A mountainous region of North Wales encompassing 823 square miles, including 37 miles of coastline. Snowdonia National Park is home to over 26,000 people. As well as being the largest National Park in Wales it's also home to Lake Bala, the largest natural lake in Wales.

Furthermore, Snowdonia boasts the second highest mountain in Great Britain. Mount Snowdon peaks at 1,085 metres. The region contains a wealth of diverse landscapes and picturesque villages such as Betws y Coed and Beddgelert. Snowdonia is an area steeped in culture and local history, where more than half its population speak Welsh.

The native name for the area is Eryri, it's a commonly held belief that the name is derived from eryr ('eagle'), referring to 'the land of eagles'. First, appearing in a 9th-century manuscript, this term Eryri was referred to in an account of the downfall of the semi-legendary 5th-century king Gwrtheyrn. Recent evidence, however, suggests that it may mean 'Highlands', originating from the Latin 'oriri' ('to rise').

It was given 'National Park' status in 1951, becoming Britains third such park, following the Peak District and the Lake District. Unusually, the Park has a hole in the middle of it, around a slate quarrying town. Blaenau Ffestiniog was deliberately excluded from the park to allow the development of new light industry to replace the reduced slate industry.

Photographing Snowdonia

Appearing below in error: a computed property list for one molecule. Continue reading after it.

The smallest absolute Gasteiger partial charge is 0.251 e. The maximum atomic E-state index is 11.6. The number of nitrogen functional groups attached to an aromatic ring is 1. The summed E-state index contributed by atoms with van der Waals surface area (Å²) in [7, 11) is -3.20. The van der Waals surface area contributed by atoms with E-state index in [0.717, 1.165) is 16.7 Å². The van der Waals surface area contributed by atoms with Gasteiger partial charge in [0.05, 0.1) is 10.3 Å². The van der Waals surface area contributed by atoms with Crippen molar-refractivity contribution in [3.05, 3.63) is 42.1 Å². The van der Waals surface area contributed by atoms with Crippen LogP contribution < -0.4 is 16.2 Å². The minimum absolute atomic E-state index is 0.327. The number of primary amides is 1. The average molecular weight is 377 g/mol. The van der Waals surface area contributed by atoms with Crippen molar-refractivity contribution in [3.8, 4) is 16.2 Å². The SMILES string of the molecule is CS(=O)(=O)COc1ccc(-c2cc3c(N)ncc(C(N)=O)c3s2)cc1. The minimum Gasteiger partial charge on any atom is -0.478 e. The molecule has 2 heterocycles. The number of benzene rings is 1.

Snowdonia is a paradise for the keen landscape photographer. The region is home to spectacular mountain vistas, countless craggy peaks and around 250 lakes. Mount Snowdon is undoubtedly the centre of attention here attracting 350,000 annual visitors.

A return trek to the summit takes around six hours. Alternatively, a quicker and less intimidating approach is via the funicular from Llanberis, where the Snowdon Mountain Railway has been carrying up the lazy and infirm since 1896.

However, there is more to Snowdonia than peaks and valleys. Historical sites abound including bronze age burial mounds, the remains of a Roman past and captivating 13th century stone castles such as Harlech, Conwy, Dolbadarn and Criccieth to name just a few.

When most people imagine Snowdonia, they'll conjure up imagery of the high land and are completely unaware of the 200 miles of coastline waiting to be explored. Some of it rocky and wild, whilst other picturesque stretches of golden sands are among Britain’s most idyllic.

Whatever you're looking for Snowdonia holds enough image fodder to keep you busier than a one-armed paper hanger with a serious case of winnits.

Completely Useless Facts about Snowdonia

  • Snowdonia has the highest rainfall in the whole of Britain
  • There are 90 mountains over 2,000 feet in Snowdonia
  • The view between Mount Snowdon and Merrick, (southern Scotland) is the longest theoretical line of sight in Great Britain. At 144 miles (232km). In practice, however, the atmospheric conditions make such sightings extremely rare, and there have been no actual reported sightings

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